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Molecular testing by the Centers for Disease Control and Prevention has established a connection between Flint, Mich.’s water and the Legionnaires’ disease that stuck down local residents during the height of the town’s water crisis.
Questions remain, however, as to the definitive source of the disease.
The tests show a genetic link between water samples taken from the McLaren Flint Hospital and three septum samples from patients who were diagnosed with Legionnaires’ disease.
An outbreak of Legionnaires in the Flint area between 2014-2015 killed 12 people and sickened many others.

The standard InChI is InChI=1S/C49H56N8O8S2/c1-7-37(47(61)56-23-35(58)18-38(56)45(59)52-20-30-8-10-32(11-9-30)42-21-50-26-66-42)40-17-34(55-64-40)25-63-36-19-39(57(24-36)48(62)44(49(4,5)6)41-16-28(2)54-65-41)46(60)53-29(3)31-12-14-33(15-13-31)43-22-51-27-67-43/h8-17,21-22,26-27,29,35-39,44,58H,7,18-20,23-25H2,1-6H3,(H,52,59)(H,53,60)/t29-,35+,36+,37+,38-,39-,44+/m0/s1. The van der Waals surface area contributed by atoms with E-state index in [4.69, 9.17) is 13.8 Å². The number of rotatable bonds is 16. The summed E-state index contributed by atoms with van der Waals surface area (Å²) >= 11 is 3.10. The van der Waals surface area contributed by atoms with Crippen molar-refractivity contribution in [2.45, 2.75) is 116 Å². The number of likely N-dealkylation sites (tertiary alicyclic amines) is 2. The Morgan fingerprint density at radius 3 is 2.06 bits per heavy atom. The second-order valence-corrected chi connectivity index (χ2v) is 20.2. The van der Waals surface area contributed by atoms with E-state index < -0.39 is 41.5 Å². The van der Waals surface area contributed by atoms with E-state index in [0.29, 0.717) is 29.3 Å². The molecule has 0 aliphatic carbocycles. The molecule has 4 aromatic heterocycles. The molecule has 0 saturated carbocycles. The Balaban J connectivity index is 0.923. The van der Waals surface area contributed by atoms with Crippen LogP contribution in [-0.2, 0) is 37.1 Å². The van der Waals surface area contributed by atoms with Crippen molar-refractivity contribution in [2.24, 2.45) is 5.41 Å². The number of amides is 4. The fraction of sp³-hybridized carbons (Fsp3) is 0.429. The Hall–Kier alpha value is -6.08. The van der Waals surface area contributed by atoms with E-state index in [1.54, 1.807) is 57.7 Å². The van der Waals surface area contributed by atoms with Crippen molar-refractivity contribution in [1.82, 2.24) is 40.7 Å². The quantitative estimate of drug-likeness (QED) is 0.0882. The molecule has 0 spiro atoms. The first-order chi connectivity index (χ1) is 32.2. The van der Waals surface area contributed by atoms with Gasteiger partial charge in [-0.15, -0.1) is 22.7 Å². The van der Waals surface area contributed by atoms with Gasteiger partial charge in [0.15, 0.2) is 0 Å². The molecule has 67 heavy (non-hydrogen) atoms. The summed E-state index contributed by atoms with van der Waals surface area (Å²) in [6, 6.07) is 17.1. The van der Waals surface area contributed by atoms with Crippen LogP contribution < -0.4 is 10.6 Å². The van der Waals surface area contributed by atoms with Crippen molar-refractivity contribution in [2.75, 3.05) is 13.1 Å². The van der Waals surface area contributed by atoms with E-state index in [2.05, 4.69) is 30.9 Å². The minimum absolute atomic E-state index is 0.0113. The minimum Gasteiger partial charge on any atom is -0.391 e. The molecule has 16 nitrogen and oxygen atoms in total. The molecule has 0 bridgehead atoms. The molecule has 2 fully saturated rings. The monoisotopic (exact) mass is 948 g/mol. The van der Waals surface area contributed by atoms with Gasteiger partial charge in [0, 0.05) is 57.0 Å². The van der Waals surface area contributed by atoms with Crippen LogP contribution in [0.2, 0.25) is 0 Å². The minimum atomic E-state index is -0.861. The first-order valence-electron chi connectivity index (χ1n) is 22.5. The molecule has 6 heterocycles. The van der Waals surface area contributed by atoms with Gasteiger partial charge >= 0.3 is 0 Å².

The Michigan Department of Health and Human Services has focused lately on the hospital ordering it on Feb. 14 to immediately comply with federal recommendations issued due to the medical center’s association with the deadly outbreak.
One sample, however, came from a Legionnaires’ victim who was not a patient at the hospital. Public health officials say this shows the ultimate source of the disease could have been Flint’s water supply itself.
"The presence of Legionella in Flint was widespread," Dr. Janet Stout, a research associate professor at the University of Pittsburgh and a national expert on the disease told MLive. "The (laboratory) results show that strains (of the bacteria) were throughout the water system."
More details here.